Landkjenning and Ankerfeste
The second volume of the trilogy, Landkjenning (landfall), tells of the trials the emigrants undergo and for which Cleng is to a large extent responsible. This novel and the third one, Ankerfeste (anchorage), tell the story of early Norwegian emigration in both broad outline and significant detail. The economic hardships are shown, but Hauge’s focus is on the emigrants’ striving for religious development. Removed from the authority of the Norwegian State Church, they fall prey to all manner of religious enthusiasms, the most dangerous of which, from Cleng’s point of view at least, seems to be Mormonism. The men and women who join the various sects are all searching for spiritual wholeness. So is Cleng, who even goes as far as to seek it by chemical means.
Through a substance derived from mushrooms, he is initiated into an ancient religious mystery by the Indian chief, Shabbona, and the result is that he finally gains a measure of self-knowledge. While in the altered state of consciousness brought on by the drug, he has a vision of himself sitting on a throne like a god, while a figure who looks like both a medieval fool and a rooster (but who, at the same time, is Cleng himself) is dancing around the throne. Cleng thus learns that throughout his life he has worshiped only himself and that his various attempts at charitable acts have been a part of this self-worship. This is a haunting scene that, slightly varied, returns in Hauge’s next novel, Mysterium.
At the end of the trilogy, Cleng has obtained a modicum of serenity. On the whole, however, his quest for self-knowledge and integration of the personality has failed. Because he did not reach his human potential, he is fundamentally a tragic figure.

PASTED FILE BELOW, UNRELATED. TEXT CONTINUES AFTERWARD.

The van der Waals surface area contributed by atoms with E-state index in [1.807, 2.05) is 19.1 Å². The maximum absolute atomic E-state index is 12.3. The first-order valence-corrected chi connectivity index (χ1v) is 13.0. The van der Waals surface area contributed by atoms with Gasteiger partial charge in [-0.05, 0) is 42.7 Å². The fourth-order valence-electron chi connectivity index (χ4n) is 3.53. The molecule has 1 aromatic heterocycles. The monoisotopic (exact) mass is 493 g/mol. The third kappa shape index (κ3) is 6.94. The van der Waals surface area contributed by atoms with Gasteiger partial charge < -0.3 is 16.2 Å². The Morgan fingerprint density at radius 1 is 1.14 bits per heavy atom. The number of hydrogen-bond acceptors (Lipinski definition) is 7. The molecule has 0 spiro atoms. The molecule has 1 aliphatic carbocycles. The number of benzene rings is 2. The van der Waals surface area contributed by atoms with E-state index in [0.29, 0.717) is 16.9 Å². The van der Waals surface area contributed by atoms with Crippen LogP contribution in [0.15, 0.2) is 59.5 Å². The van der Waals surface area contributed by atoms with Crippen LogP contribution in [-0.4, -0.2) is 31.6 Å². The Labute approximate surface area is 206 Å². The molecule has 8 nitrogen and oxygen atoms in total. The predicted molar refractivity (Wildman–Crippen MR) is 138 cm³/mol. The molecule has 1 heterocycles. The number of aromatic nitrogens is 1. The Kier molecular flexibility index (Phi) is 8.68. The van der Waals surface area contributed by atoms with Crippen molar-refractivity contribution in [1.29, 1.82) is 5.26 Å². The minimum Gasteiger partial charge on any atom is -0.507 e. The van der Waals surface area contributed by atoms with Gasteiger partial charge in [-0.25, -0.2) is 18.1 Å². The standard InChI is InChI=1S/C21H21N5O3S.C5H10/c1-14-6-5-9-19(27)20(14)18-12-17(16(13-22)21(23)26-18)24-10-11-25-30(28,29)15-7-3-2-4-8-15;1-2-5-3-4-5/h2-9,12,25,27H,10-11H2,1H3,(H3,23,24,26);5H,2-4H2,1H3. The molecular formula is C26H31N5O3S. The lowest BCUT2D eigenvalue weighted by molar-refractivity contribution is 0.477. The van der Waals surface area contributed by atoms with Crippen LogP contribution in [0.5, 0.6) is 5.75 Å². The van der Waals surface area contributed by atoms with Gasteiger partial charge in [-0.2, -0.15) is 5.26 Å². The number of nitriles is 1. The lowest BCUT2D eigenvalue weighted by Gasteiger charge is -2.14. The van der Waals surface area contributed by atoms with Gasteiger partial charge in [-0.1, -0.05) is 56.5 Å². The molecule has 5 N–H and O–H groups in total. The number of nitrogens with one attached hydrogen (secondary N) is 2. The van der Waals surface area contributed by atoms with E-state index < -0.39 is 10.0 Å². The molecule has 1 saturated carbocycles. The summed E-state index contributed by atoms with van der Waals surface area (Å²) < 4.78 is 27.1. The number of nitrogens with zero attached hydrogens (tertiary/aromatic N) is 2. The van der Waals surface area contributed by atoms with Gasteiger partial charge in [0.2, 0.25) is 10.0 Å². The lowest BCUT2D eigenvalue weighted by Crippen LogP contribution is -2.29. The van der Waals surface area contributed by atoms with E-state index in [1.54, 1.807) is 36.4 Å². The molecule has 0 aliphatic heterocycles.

Cleng Peerson’s development constitutes a partially failed, partially successful process of individuation that is portrayed against the backdrop of the early Norwegian emigration to America. Theprotagonist in Mysterium also undergoes a process of individuation, but in his case the historical and sociological backdrop is almost entirely lacking. Mysterium therefore strikes some readers as rather abstract.
When the novel was first published, it was particularly the narrative technique that surprised the reviewers. The first-person narrator, who is formally identical with the author, repeatedly addresses the reader, discusses the novel’s characters and their actions “with” him or her, and even invites him or her to finish the work (the last sentence in the book ends with a colon, and the reader is asked to fill in two names). The novel also has little action in the traditional sense. A victim of amnesia named Victor arrives at a place that can be identified as Utstein Monastery in western Norway. There he meets a Greek professor of archaeology named Hermes Oneiropompos. Victor is searching for his lost memory so that he might know where to find his wife and daughter.
The illusion of reality is completely shattered, however, when Victor and the professor begin exploring some tunnels and...